NOTE: To view non-R4 releases, your equipment needs to be multi-zone compatible and usually also NTSC compatible.
The Region 1 version of this was released almost a year ago. This is a Special Edition, with a pile of extras.
The Region 1 version of this disc is missing:
The Region 4 version of this disc is missing:
The Making-of is nothing special, but the Laffs and gaffes featurette is rather fun. The commentaries are interesting. The deleted scenes are well worth watching, providing some insights into the directions the film was going before editing.
The transfers are not drawn from the same high def source (the hairs on the opening credits sequence are different), but the same ugly blob appears on Jennifer Love Hewitt's face (at 11:32 on this NTSC transfer) so it must be part of the original source material (I would have expected them to touch up something like that). The transfers show similar levels of artefacting - there is really nothing to tell them apart.
If you just want the movie, the Region 4 disc is fine, as the transfer is equivalent and it is rather cheaper. If you want extras, then the Region 1 is your only alternative.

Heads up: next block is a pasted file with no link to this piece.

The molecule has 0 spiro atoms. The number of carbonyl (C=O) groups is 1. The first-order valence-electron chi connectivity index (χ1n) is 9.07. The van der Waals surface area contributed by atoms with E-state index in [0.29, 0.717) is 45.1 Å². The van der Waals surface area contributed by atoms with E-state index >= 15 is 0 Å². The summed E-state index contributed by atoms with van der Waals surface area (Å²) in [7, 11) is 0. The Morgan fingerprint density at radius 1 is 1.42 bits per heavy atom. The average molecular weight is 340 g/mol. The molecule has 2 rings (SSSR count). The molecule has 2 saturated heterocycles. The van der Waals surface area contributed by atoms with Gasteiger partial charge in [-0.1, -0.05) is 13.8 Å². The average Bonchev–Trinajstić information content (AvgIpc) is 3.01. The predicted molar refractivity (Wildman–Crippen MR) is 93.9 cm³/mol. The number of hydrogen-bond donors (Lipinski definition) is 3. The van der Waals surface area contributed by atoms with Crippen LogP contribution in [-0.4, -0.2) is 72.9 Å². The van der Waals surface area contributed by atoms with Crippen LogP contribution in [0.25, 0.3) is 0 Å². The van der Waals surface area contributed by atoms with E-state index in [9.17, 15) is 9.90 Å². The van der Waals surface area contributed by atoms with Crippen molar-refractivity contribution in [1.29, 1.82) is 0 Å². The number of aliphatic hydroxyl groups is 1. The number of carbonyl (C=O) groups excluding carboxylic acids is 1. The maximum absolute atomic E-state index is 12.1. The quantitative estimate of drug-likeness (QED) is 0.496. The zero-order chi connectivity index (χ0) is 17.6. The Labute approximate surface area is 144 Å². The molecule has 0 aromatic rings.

A comedy of varying entertainment value, on an imperfect, but reasonable, DVD.
The video quality shows some artefacts, but it's not too bad.
The audio quality is very good.
|DVD||Pioneer DV-S733A, using Component output|
|Display||Sony VPH-G70 CRT Projector, QuadScan Elite scaler (Tripler), ScreenTechnics 110. Calibrated with Video Essentials. This display device is 16x9 capable.|
|Audio Decoder||Built in to amplifier/receiver. Calibrated with Video Essentials.|
|Speakers||Front Left, Centre, Right: Krix Euphonix; Rears: Krix KDX-M; Subwoofer: Krix Seismix 5|